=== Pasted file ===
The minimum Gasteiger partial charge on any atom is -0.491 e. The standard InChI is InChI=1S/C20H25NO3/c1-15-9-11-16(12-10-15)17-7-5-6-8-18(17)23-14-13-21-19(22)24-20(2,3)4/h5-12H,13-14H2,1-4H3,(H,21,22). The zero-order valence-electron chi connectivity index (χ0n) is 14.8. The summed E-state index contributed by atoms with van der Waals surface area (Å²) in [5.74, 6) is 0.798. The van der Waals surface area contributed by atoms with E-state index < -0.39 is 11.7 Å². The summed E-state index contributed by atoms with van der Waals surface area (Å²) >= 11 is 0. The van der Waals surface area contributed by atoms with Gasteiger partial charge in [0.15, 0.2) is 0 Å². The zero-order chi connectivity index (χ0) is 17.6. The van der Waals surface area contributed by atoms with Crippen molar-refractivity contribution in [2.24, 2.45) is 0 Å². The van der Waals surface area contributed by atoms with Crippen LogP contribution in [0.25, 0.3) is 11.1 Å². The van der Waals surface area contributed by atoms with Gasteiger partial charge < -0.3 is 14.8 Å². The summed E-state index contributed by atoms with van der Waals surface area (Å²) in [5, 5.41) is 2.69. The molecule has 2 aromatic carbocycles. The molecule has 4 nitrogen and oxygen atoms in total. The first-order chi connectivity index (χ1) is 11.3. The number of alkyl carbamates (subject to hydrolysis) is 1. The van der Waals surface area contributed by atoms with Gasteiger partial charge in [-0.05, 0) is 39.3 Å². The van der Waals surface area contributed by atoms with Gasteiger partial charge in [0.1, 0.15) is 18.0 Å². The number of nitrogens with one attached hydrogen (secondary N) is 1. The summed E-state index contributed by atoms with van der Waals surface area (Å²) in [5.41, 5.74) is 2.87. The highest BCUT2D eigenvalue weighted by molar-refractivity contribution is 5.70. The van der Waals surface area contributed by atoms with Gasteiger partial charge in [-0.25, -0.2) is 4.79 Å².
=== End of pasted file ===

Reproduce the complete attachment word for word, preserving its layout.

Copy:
The minimum Gasteiger partial charge on any atom is -0.491 e. The standard InChI is InChI=1S/C20H25NO3/c1-15-9-11-16(12-10-15)17-7-5-6-8-18(17)23-14-13-21-19(22)24-20(2,3)4/h5-12H,13-14H2,1-4H3,(H,21,22). The zero-order valence-electron chi connectivity index (χ0n) is 14.8. The summed E-state index contributed by atoms with van der Waals surface area (Å²) in [5.74, 6) is 0.798. The van der Waals surface area contributed by atoms with E-state index < -0.39 is 11.7 Å². The summed E-state index contributed by atoms with van der Waals surface area (Å²) >= 11 is 0. The van der Waals surface area contributed by atoms with Gasteiger partial charge in [0.15, 0.2) is 0 Å². The zero-order chi connectivity index (χ0) is 17.6. The van der Waals surface area contributed by atoms with Crippen molar-refractivity contribution in [2.24, 2.45) is 0 Å². The van der Waals surface area contributed by atoms with Crippen LogP contribution in [0.25, 0.3) is 11.1 Å². The van der Waals surface area contributed by atoms with Gasteiger partial charge < -0.3 is 14.8 Å². The summed E-state index contributed by atoms with van der Waals surface area (Å²) in [5, 5.41) is 2.69. The molecule has 2 aromatic carbocycles. The molecule has 4 nitrogen and oxygen atoms in total. The first-order chi connectivity index (χ1) is 11.3. The number of alkyl carbamates (subject to hydrolysis) is 1. The van der Waals surface area contributed by atoms with Gasteiger partial charge in [-0.05, 0) is 39.3 Å². The van der Waals surface area contributed by atoms with Gasteiger partial charge in [0.1, 0.15) is 18.0 Å². The number of nitrogens with one attached hydrogen (secondary N) is 1. The summed E-state index contributed by atoms with van der Waals surface area (Å²) in [5.41, 5.74) is 2.87. The highest BCUT2D eigenvalue weighted by molar-refractivity contribution is 5.70. The van der Waals surface area contributed by atoms with Gasteiger partial charge in [-0.25, -0.2) is 4.79 Å².